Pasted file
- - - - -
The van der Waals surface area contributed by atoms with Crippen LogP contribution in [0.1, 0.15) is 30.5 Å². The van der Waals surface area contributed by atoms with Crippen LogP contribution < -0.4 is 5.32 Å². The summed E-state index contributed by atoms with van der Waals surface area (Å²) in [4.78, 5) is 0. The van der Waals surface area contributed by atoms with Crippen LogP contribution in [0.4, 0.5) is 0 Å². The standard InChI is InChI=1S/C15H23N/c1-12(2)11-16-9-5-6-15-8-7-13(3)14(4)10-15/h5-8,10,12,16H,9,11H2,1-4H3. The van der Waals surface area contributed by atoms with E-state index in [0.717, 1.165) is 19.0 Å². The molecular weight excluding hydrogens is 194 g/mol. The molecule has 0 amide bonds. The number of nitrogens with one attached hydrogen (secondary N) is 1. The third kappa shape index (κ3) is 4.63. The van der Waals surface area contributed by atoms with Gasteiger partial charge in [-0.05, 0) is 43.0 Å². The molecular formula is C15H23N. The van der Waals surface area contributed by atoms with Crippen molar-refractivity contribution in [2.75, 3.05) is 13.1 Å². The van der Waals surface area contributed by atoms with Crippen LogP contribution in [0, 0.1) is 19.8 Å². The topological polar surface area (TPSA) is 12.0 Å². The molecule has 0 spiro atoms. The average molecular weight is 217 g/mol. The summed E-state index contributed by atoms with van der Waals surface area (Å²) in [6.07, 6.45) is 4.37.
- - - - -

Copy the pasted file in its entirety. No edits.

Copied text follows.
The van der Waals surface area contributed by atoms with Crippen LogP contribution in [0.1, 0.15) is 30.5 Å². The van der Waals surface area contributed by atoms with Crippen LogP contribution < -0.4 is 5.32 Å². The summed E-state index contributed by atoms with van der Waals surface area (Å²) in [4.78, 5) is 0. The van der Waals surface area contributed by atoms with Crippen LogP contribution in [0.4, 0.5) is 0 Å². The standard InChI is InChI=1S/C15H23N/c1-12(2)11-16-9-5-6-15-8-7-13(3)14(4)10-15/h5-8,10,12,16H,9,11H2,1-4H3. The van der Waals surface area contributed by atoms with E-state index in [0.717, 1.165) is 19.0 Å². The molecular weight excluding hydrogens is 194 g/mol. The molecule has 0 amide bonds. The number of nitrogens with one attached hydrogen (secondary N) is 1. The third kappa shape index (κ3) is 4.63. The van der Waals surface area contributed by atoms with Gasteiger partial charge in [-0.05, 0) is 43.0 Å². The molecular formula is C15H23N. The van der Waals surface area contributed by atoms with Crippen molar-refractivity contribution in [2.75, 3.05) is 13.1 Å². The van der Waals surface area contributed by atoms with Crippen LogP contribution in [0, 0.1) is 19.8 Å². The topological polar surface area (TPSA) is 12.0 Å². The molecule has 0 spiro atoms. The average molecular weight is 217 g/mol. The summed E-state index contributed by atoms with van der Waals surface area (Å²) in [6.07, 6.45) is 4.37.